The Department of Justice on Monday touted the recovery of $2.3 million — about half — of the ransom that was collected by hackers in the Colonial Pipeline attack last month. Experts say it was a surprising outcome to an increasingly frequent and severe crime.
"Ransomware is very seldom recovered," said April Falcon Doss, executive director of the Institute for Technology Law and Policy at Georgetown Law, who described it as "a really big win" for the government. "What we don't know is whether or not this is going to pave the way for future similar successes."
That's because there are several unexplained factors that contributed to the operation's success.
A new task force holds the key
During a press conference Monday, top federal law enforcement officials explained that the money was recovered by a recently launched Ransomware and Digital Extortion Task Force, which had been created as part of the government's response to a surge of cyberattacks.
To resolve the attack on Colonial Pipeline, the company paid about $4.4 million May 8 to regain access to its computer systems after its oil and gas pipelines across the eastern U.S were crippled by ransomware.
Victims of these attacks are given very specific instructions about when and where to send the money, so it's not uncommon for investigators to trace payment sums to cryptocurrency accounts, typically Bitcoin, set up by the criminal organizations behind the extortion. What is unusual is to be able to unlock those accounts in order to recoup the funds.
Court documents released in the Colonial Pipeline case say the FBI got in by using the encryption key linked to the Bitcoin account to which the ransom money was delivered. However, officials have not disclosed how they got that key. One of the reasons criminals like to use Bitcoin and other crypto currencies is the anonymity of the entire system, as well as the idea that funds in any given cryptocurrency wallet can only be accessed with a complex digital key.
"The private key is, from a technology perspective, the thing that made it possible to seize these funds," Doss said. She added that cyberattackers will go to great lengths to guard any information that could lead someone to associating the key with an individual or organization: "They're going to really try and cover their tracks."
Officials likely retrieved the private key in one of three ways
One possibility is that the FBI was tipped off by a person associated with the attack: Either the person or group behind the scheme, Doss says, or someone associated with DarkSide, a Russia-based ransomware developer that leases its malware to other criminals for a fee or a share of the proceeds.
A second theory is that the FBI uncovered the key thanks to a careless criminal.
Deputy FBI Director Paul Abbate said on Monday that the bureau has been investigating DarkSide since last year.
Doss notes it is probable that in their surveillance, officials may have had search warrants that enabled them to access the emails or other communication by one or more of the people who participated in the scheme. "And through that, they were able to get access to the private key, because maybe somebody emailed something to help them track down," she says.
Doss says the third possibility is that the FBI retrieved the key with help from Bitcoin, or from the cryptocurrency exchange where the money had been bouncing from one account to another since it was first paid.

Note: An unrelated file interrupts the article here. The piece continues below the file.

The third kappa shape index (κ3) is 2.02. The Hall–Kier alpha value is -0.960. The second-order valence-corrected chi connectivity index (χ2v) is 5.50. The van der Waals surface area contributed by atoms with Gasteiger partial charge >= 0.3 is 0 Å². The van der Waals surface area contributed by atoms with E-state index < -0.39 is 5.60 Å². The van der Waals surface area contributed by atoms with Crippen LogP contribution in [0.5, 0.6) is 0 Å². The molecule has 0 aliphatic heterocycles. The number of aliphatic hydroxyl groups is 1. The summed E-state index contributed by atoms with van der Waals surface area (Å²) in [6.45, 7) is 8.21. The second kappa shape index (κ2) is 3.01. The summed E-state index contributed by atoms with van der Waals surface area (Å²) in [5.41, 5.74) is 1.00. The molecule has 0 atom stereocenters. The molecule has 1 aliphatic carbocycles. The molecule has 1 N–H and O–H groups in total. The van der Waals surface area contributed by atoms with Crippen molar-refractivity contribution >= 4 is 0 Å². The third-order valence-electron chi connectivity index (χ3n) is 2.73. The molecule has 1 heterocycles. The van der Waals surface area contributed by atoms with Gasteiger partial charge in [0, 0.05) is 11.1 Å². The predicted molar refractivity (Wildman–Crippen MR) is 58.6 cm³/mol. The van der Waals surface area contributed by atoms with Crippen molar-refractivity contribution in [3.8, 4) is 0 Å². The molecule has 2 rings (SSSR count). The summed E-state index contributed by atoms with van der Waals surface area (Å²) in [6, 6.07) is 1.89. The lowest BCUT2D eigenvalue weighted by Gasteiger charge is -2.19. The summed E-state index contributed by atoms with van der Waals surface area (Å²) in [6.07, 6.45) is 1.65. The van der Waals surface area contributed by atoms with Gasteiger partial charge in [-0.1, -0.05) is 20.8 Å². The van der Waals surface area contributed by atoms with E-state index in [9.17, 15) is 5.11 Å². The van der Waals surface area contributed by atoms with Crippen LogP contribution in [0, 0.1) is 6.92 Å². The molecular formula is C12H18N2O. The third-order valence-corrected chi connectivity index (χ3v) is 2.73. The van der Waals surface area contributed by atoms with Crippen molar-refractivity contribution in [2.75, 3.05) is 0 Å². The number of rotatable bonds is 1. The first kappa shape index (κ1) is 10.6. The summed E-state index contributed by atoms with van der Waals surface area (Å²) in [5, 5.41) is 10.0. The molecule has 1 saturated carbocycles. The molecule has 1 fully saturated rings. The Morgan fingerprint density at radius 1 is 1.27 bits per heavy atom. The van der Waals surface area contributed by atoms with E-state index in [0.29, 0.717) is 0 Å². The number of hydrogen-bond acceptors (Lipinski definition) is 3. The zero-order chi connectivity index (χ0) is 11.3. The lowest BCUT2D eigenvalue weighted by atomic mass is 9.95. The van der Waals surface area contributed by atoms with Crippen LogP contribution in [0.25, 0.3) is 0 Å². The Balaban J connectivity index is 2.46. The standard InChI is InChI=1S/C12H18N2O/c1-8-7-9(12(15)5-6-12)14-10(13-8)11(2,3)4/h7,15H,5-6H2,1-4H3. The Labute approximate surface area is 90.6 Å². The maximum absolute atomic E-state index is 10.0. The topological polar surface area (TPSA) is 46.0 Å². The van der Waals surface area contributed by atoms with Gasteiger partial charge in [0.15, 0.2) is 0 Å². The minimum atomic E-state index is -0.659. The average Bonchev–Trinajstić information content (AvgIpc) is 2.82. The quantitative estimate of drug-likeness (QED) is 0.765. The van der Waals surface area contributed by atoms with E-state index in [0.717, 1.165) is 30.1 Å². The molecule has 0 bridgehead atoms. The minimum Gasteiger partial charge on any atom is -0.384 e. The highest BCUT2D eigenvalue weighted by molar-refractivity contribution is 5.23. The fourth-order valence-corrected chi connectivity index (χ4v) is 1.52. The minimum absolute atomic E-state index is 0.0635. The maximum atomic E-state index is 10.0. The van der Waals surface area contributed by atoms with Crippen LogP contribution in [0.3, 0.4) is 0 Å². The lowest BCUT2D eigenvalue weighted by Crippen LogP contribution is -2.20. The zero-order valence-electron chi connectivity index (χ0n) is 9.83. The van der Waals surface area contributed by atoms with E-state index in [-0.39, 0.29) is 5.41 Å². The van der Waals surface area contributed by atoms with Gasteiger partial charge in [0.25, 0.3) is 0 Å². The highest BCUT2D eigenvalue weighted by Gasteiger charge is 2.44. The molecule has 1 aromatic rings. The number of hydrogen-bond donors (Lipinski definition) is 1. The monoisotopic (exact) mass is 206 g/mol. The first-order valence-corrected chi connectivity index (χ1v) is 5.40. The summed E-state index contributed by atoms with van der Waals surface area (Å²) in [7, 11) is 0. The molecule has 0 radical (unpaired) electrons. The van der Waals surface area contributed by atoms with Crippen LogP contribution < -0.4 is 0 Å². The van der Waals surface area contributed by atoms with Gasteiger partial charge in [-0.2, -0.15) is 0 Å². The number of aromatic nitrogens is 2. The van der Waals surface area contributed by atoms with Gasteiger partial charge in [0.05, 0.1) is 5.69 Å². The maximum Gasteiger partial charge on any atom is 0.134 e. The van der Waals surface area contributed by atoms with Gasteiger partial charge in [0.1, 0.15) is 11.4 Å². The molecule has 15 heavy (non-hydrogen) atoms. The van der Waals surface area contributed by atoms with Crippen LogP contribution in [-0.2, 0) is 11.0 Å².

She says it's not known whether any of the exchanges have been willing to cooperate with the FBI or to respond to the agency's subpoenas — but if they are, it could be a gamechanger in fighting ransomware attacks.
What's not likely is that the FBI somehow hacked the key on its own, according to Doss. While she admits it is theoretically possible, "the idea that the FBI would have, through some sort of brute-force decryption activity, figured out the private key seems to be the least likely scenario."
Regardless, Doss says, if authorities are able to consistently remove the profits from the attacks, they'll likely eliminate the crime.
Following the money didn't take long
That said, the attackers made an unusual error in this case by failing to keep money moving. The $2.3 million that ultimately was recovered was still sitting in the same Bitcoin account it had been delivered to.
"You really don't see that with cybercrimes," Doss said.
For instance, she said, there's another scam where a company is tricked into submitting a payment using phony instructions. "Funds get wired to accounts at legitimate banks. The banks don't realize that the account was set up by a fraudulent actor. And as soon as those funds hit the account, they are wired back out of the account by the criminals almost almost instantly," Doss said. "Within 72 hours, those funds are gone and very hard to track or trace."
Doss suspects that in the attack on Colonial Pipeline, the attackers were overly confident that the money couldn't be traced and that their private key was secure.
Thwarting more of these extortion schemes could become critical to the U.S. economy. According to Coalition, a cybersecurity company that tracks insurance claims, ransom demands doubled from 2019 to 2020.
Those costs still appear to be skyrocketing this year. In March, CNA Financial Corp., one the largest insurance companies in the U.S., paid $40 million after a ransomware attack, Bloomberg reported.
In April, ransomware gang REvil demanded $50 million from Apple in exchange for data and schematics they claimed to have stolen, focused on unreleased products, Wired reported. It is unclear if Apple met REvil's demands, but the criminal group threatened to auction off the information if it didn't.
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